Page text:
DMU expert helps discover Shakespeare's co-author in landmark study

Breakthrough research carried out by a Shakespeare expert from De Montfort University Leicester (DMU) has helped identify a co-author to many of the Bard’s famous plays

For years, experts have debated whether or not Shakespeare worked alone, or whether some pieces were the result of collaboration.

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To try to finally provide a clear answer, Professor Gabriel Egan joined a team of 23 international scholars to carry out an exhaustive study of Shakespeare’s work, looking for words or phrases commonly used by other known authors of the day.

The result is the publication of the New Oxford Shakespeare, a four-volume collection of Shakespeare’s work which credits Christopher Marlowe as a co-author on three Henry VI plays, Parts One, Two and Three.

The collection is the follow-up to the original Oxford Shakespeare, published in 1986 by Oxford University Press and, as Professor Egan said, represents the latest in academic thought, following extensive research.

That research involved a mixture of traditional textual analysis and in-depth linguistic examination by sophisticated computer software.

Prof. Egan said: “The analysis is really to do with how often certain words and phrases occur in a person’s writing. We each have words we prefer to use or use less often than other people.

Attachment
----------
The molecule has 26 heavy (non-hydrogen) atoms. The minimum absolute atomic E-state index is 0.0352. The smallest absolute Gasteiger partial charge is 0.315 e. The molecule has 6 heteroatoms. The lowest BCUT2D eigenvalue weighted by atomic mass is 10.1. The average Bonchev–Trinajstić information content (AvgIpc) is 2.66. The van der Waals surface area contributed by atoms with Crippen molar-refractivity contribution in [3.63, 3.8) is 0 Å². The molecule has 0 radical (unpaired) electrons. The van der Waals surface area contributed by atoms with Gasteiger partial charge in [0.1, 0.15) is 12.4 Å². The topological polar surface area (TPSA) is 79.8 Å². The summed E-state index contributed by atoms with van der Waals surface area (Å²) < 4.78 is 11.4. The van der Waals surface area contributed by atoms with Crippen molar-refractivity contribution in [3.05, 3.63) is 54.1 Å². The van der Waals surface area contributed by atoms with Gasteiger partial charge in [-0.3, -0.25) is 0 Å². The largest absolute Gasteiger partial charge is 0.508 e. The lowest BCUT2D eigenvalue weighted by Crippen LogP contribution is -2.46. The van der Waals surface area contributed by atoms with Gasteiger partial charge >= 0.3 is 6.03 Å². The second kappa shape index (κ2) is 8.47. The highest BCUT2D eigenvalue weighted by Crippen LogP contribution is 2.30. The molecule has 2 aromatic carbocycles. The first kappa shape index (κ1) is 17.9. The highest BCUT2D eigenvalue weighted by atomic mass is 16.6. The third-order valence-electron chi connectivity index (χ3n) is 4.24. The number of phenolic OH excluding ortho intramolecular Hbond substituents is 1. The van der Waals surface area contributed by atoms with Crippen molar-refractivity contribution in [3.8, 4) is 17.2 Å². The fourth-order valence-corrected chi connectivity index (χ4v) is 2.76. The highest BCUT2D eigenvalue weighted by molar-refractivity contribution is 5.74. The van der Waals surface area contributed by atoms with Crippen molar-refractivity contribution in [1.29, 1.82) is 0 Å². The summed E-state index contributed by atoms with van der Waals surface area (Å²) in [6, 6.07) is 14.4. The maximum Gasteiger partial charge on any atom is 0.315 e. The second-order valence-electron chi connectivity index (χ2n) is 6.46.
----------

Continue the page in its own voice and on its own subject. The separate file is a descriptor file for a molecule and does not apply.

“The work involved counting across all Shakespeare’s plays and all those other dramatists of the period. These habits we identified leaded to the conclusions here about Marlowe’s co-authorship.”

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He said he felt the discovery of the depth of collaboration with Christopher Marlowe – famous in his own right for works like Doctor Faustus and The Jew of Malta – would not change Shakespeare’s stature as a literary giant.

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Prof. Egan said: “I don’t believe this diminishes Shakespeare’s reputation. It gives us a more sociable Shakespeare, a man more engaged in the writing processes of others.

“It puts Shakespeare among that milieu of writers rather than some aloof figure writing on his own. It tells us that these people were working together more than was suspected and that gives us a new way of thinking about authorship in the theatre.”

The publication of the New Oxford Shakespeare’s four volumes, as well as a digital edition, will be staggered between 27 October and December.

It includes the complete works in both original and modern spelling and punctuation, explanatory notes and essays and an authorship companion, with research in attribution studies.

Posted on: Monday 24 October 2016

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